NIGERIA: A shift in mindset required
If I were to ask you which countries come to mind in the West African region, it is likely that Ghana, Burkina Faso, Ivory Coast and Mali will feature at the top of your list. You might think Liberia, Guinea or even Sierra Leone.
Why? These are the ‘hot spot’ mining countries in the region, known for their abundance of gold and also home to an extensive host of mining juniors and majors.
But would you include Nigeria? My guess is likely not. Generally speaking, the country’s investment perception is poor and very little is known about its infant mining industry. Why is that? Is it because the country’s economy is built on its oil and gas sector? Is it because Nigeria is not recognised for its untapped mineralisation wealth or is it possibly because corruption seems to be a word closely associated with this particular destination?
Register for Nigeria Mining Week
Over the last two months, I have found myself fully immersed in the country, largely thanks to our Nigeria Mining Week event which thanks to COVID-19 has taken a digital direction this year – giving me the opportunity to get involved in learning more about what the country has to offer the mining sector through a series of webinars in the build-up to a full-scale digital event in October.
Having spent much time with a variety of key players and strategic role players in the Nigerian mining sector, I’ve learnt a few things and I’d like to share these with you, briefly. Of course, if you want to know more I’d encourage you to read this edition, listen to the webinar recordings of the digital sessions that have already taken place, and register for the upcoming digital event.
My four key takeaways for Nigeria are as follows:
1. Nigeria may have an abundance of oil and gas resources in the country, but it offers the same mineralisation wealth in mining-related minerals, particularly iron ore, coal, barite, bitumen, limestone and lead/zinc, and the ever so desirable gold. These are also the seven strategic minerals the government has outlined, making them an agenda priority for development.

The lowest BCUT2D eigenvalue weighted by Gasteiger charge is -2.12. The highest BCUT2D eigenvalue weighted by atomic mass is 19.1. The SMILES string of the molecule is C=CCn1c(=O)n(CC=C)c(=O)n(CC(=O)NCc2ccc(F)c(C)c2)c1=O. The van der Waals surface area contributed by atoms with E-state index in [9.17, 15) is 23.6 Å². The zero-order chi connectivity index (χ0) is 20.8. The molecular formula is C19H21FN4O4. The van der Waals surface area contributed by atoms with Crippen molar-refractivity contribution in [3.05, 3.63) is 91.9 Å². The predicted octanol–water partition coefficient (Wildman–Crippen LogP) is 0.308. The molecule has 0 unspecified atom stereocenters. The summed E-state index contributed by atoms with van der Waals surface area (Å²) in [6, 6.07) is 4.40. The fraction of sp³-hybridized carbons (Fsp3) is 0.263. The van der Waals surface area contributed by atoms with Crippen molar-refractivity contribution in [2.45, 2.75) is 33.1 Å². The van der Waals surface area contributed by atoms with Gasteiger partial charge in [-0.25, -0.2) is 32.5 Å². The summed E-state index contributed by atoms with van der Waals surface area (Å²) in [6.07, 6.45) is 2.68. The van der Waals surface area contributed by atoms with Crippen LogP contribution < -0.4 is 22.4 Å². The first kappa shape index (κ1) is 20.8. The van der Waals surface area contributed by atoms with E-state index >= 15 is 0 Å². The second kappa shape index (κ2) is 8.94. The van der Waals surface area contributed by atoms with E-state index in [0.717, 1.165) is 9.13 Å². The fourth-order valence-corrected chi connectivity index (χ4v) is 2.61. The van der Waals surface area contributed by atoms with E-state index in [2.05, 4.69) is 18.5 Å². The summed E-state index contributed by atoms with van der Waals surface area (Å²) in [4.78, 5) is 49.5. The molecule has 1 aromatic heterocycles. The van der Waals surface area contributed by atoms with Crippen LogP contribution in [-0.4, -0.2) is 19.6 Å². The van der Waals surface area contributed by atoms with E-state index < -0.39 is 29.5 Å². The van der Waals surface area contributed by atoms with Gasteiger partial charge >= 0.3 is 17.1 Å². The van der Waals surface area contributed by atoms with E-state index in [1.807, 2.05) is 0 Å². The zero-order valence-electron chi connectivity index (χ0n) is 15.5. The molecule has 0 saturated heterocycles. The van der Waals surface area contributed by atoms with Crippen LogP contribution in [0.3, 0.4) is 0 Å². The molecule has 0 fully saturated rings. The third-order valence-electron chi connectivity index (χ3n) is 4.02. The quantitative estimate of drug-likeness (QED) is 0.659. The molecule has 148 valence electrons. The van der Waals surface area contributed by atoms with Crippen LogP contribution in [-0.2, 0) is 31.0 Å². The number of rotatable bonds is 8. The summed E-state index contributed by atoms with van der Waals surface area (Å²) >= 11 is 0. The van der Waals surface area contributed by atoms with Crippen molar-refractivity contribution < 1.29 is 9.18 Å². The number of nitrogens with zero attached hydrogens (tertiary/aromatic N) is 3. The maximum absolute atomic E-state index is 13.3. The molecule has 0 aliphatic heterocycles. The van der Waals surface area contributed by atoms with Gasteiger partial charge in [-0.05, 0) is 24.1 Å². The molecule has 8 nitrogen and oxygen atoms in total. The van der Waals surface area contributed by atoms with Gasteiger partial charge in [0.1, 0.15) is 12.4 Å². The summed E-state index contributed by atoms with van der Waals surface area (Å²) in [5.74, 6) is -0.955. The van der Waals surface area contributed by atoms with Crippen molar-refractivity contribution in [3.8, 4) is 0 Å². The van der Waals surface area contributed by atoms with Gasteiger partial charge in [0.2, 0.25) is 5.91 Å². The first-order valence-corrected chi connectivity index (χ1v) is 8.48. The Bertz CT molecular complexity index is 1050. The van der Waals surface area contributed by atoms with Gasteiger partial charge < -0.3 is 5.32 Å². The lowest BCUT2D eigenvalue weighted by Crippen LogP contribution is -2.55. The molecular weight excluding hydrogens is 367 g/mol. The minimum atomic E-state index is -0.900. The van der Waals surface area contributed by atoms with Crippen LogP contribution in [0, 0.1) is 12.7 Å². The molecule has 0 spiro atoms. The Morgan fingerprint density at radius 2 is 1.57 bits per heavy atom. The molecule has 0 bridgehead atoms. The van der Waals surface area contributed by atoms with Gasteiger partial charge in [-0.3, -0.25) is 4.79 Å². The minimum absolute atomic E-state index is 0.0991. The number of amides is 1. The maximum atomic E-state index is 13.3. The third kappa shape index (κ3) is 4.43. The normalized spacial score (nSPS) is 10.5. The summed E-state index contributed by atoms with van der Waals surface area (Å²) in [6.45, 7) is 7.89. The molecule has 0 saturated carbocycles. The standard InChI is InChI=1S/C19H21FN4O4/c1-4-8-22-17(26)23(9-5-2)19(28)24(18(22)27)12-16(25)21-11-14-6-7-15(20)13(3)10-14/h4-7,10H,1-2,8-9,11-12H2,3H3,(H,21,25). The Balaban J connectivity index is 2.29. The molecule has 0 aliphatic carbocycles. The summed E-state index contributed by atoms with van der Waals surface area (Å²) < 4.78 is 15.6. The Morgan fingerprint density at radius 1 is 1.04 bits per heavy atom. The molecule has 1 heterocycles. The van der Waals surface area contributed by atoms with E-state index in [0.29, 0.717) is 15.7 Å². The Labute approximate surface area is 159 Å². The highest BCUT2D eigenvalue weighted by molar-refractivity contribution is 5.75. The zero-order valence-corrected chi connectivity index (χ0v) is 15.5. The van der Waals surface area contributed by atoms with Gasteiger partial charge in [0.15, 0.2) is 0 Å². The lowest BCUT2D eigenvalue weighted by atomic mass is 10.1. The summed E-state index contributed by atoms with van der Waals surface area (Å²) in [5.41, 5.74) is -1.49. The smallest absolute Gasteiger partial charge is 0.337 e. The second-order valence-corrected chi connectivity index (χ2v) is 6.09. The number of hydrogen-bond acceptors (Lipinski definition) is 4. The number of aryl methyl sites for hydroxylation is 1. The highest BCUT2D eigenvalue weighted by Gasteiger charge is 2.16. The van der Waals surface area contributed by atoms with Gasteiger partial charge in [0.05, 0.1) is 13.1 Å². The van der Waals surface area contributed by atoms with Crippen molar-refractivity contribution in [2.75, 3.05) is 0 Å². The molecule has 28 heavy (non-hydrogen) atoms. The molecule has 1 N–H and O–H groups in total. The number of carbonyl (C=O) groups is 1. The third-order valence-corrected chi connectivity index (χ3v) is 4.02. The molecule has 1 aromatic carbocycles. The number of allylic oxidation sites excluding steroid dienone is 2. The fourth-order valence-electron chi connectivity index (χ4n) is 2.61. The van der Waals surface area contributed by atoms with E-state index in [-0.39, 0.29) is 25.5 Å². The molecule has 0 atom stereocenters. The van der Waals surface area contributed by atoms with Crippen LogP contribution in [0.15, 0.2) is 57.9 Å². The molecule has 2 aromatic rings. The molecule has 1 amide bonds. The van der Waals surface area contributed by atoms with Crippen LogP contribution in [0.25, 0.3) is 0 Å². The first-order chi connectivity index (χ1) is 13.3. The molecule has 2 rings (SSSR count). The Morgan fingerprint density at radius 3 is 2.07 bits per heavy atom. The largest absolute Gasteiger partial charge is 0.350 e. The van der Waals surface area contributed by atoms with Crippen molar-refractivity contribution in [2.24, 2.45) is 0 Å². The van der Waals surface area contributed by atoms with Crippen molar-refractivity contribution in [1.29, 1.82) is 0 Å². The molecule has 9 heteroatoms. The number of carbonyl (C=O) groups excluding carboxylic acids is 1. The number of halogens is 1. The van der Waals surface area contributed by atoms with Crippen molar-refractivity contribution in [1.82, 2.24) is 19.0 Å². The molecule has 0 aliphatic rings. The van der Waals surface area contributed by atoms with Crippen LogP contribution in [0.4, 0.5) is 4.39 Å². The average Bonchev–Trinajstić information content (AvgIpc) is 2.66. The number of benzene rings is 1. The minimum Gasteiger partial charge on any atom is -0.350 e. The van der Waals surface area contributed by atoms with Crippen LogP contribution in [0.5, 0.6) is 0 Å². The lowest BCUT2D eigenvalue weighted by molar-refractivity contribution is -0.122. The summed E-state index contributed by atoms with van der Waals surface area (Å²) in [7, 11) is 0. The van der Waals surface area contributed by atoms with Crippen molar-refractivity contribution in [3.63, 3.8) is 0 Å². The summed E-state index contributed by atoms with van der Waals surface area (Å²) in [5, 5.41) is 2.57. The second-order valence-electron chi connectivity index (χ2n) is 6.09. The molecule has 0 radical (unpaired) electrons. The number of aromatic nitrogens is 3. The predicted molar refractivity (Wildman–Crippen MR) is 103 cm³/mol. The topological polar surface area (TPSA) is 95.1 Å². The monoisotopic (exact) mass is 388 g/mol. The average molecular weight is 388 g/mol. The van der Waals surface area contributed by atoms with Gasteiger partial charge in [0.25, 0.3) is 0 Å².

2. As a general statement, corruption is not a new word to Africa and Nigeria falls within the realms of this difficulty. While I haven’t been there myself, I have no doubt that challenges associated with the country do exist – they are no more or less than any other country in Africa – and when did that stop investment and project development? It hasn’t and shouldn’t in the case of Nigeria.
3. The desire to encourage local downstream/beneficiation opportunities to deliver additional growth that feeds from the core mining industry is admirable.
4. Arc. Olamilekan Adegbite, Minister of Mines and Steel Development in Nigeria, is passionate, determined and driven to see the country’s mining industry grow. And, having spent some time with him, I have found him to be informed, well-spoken, technically adept and eager to take the necessary steps to encourage mining investment. He undeniably ranks in my top five best mining ministers in Africa.
I’m hoping that, within the space of the few minutes taken to read this, I’ve encouraged you to be more open to the possibility of investing in Nigeria’s infant mining sector, and to expose your company to the wealth and opportunities it has to offer.
You only have to look at the likes of Thor Explorations, Dangote and Kogi Iron to know that Nigeria should feature in your list of West African mining hot spots.